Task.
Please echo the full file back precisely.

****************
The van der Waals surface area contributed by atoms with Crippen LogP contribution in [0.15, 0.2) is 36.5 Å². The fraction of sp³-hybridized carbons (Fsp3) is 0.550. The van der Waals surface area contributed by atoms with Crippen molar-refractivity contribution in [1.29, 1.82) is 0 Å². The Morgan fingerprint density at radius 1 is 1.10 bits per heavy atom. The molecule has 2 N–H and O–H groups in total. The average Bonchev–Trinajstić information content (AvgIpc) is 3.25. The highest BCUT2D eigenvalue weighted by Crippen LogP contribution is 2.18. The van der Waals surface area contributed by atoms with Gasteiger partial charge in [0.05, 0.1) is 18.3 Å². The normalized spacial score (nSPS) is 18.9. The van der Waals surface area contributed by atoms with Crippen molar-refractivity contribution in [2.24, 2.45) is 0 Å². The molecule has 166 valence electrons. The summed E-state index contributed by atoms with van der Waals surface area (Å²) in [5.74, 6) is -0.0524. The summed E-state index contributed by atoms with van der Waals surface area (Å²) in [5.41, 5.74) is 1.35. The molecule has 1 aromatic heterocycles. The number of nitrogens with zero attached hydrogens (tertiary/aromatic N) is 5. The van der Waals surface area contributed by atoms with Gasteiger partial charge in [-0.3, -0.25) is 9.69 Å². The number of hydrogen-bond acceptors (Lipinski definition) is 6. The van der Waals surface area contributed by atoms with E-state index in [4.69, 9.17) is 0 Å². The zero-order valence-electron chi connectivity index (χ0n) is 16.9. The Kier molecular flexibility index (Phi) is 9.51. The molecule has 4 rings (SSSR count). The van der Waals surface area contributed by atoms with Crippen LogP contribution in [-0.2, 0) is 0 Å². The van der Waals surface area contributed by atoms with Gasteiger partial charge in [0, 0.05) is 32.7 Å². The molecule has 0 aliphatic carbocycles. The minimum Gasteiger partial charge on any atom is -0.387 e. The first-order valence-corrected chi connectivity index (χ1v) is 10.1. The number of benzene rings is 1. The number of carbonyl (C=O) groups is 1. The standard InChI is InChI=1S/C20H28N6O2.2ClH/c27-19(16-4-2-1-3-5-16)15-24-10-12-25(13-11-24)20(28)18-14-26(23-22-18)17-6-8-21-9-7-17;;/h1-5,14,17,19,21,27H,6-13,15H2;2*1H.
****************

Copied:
The van der Waals surface area contributed by atoms with Crippen LogP contribution in [0.15, 0.2) is 36.5 Å². The fraction of sp³-hybridized carbons (Fsp3) is 0.550. The van der Waals surface area contributed by atoms with Crippen molar-refractivity contribution in [1.29, 1.82) is 0 Å². The Morgan fingerprint density at radius 1 is 1.10 bits per heavy atom. The molecule has 2 N–H and O–H groups in total. The average Bonchev–Trinajstić information content (AvgIpc) is 3.25. The highest BCUT2D eigenvalue weighted by Crippen LogP contribution is 2.18. The van der Waals surface area contributed by atoms with Gasteiger partial charge in [0.05, 0.1) is 18.3 Å². The normalized spacial score (nSPS) is 18.9. The van der Waals surface area contributed by atoms with Crippen molar-refractivity contribution in [2.24, 2.45) is 0 Å². The molecule has 166 valence electrons. The summed E-state index contributed by atoms with van der Waals surface area (Å²) in [5.74, 6) is -0.0524. The summed E-state index contributed by atoms with van der Waals surface area (Å²) in [5.41, 5.74) is 1.35. The molecule has 1 aromatic heterocycles. The number of nitrogens with zero attached hydrogens (tertiary/aromatic N) is 5. The van der Waals surface area contributed by atoms with Gasteiger partial charge in [-0.3, -0.25) is 9.69 Å². The number of hydrogen-bond acceptors (Lipinski definition) is 6. The van der Waals surface area contributed by atoms with E-state index in [4.69, 9.17) is 0 Å². The zero-order valence-electron chi connectivity index (χ0n) is 16.9. The Kier molecular flexibility index (Phi) is 9.51. The molecule has 4 rings (SSSR count). The van der Waals surface area contributed by atoms with Crippen LogP contribution in [-0.2, 0) is 0 Å². The van der Waals surface area contributed by atoms with Gasteiger partial charge in [0, 0.05) is 32.7 Å². The molecule has 0 aliphatic carbocycles. The minimum Gasteiger partial charge on any atom is -0.387 e. The first-order valence-corrected chi connectivity index (χ1v) is 10.1. The number of benzene rings is 1. The number of carbonyl (C=O) groups is 1. The standard InChI is InChI=1S/C20H28N6O2.2ClH/c27-19(16-4-2-1-3-5-16)15-24-10-12-25(13-11-24)20(28)18-14-26(23-22-18)17-6-8-21-9-7-17;;/h1-5,14,17,19,21,27H,6-13,15H2;2*1H.